CSCI-GA.3250-001: Honors Operating Systems (Grad)

Latest Announcements

11/11: Class will not meet this Thursday
We've gone over by 15 minutes far more than five times...
11/2: Minor change to Lab 5 files
If you haven't started Lab 5, you don't need to act. If you have started, then do a 'git pull' to get the update. As usual, you can use gitk or other git tools to inspect the diffs.
11/2: Lab 7 released
Lab 7 is released. The lab consists of three deliverables. Project proposals are due by email to the staff email list on November 17 (no slack hours can be used). Code is due on December 12. Demos will take place on December 15 and 16.
10/29: Lab 6 released
The lab is in two parts. Part 6A is due Friday, November 14, and part 6B is due Friday, November 21.
10/19: Lab 5 released
The lab is due November 7, 9:00 PM.
10/15: Schedule change for Friday office hours
Mike's office hours Friday will be 2:15-2:45 and 4:45-5:15 PM rather than the usual time of 1:00-2:00 PM
10/15: Updating RCU link
In the originally posted paper for RCU, Figure 15 did not display. This issue is fixed in the schedule page. The updated link is also here.
10/9: Memory barriers
We discussed memory barriers in class today. This paper (also posted on the schedule page) delves into memory barriers.
10/9: Read-Copy Update links updated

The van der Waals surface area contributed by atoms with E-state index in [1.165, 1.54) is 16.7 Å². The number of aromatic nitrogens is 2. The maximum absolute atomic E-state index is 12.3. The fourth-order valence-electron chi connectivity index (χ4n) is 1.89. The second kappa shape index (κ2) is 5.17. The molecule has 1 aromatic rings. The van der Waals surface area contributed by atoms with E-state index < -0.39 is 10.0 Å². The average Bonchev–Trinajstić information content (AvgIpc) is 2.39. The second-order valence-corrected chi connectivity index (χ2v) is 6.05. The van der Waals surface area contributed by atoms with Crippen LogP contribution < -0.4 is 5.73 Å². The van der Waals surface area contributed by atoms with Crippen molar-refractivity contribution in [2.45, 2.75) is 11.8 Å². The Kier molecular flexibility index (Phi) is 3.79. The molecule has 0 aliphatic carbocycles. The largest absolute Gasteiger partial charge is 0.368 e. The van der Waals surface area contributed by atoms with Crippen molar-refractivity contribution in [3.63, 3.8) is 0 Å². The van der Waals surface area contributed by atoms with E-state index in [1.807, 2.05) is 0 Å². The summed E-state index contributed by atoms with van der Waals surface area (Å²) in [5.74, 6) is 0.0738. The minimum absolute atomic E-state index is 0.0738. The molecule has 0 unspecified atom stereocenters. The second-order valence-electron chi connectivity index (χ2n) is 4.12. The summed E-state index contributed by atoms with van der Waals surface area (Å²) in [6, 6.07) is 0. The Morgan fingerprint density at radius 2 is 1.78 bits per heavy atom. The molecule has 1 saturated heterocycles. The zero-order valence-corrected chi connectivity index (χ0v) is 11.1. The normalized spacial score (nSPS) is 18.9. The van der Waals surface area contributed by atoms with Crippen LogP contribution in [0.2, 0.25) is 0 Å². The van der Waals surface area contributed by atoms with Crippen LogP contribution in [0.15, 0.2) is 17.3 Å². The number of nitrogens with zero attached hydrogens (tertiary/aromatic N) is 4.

The reading for our next class consists of a paper, a talk, and skimming another paper
10/7: The makeup class is rescheduled to the following week
The makeup class will be Friday, October 17 at 3:00 PM, not Friday October 10 at 3:00 PM.

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Course information


This course is for students who want to hack on operating systems and more generally learn how they work. Class meetings will cover research papers (both classic and recent) and readings on operating systems, with a significant portion of class time devoted to discussion. A crucial component of the course is the labs. Students will implement the core of an exokernel-style operating system, called JOS. (JOS was developed for MIT's 6.828 and has been used in courses at several other schools, including NYU.)

Prerequisites and suggested background

Who should take this course?

PhD students who are interested in systems. This course satisfies the master's core OS requirement. If you are a masters student who has had previous exposure to systems (see above), then this course might be a good way to satisfy the core OS requirement, provided that you are prepared to challenge yourself.

The work

The class will consist of assigned readings, twice-weekly discussions, labs, a final exam, and a final project:

We will assume that you check the announcements (either on this site or by RSS) every 24 hours. Also, we will use Piazza and occasionally email you (for the most urgent communications). You are responsible for monitoring all three of these media.

A note about the labs

Regardless of whether you have the suggested background, we recommend that you start the labs long before they are due. The standard advice is "Start the labs early", but that is not quite right. The best advice, I think, is "Start the labs on time, but on time is probably much earlier than you think it is".


We are indebted to the present and past staffs of related courses elsewhere: MIT, UCLA, Harvard, Stanford, and UT.

Last updated: Tue Nov 11 17:45:27 -0500 2014 [validate xhtml]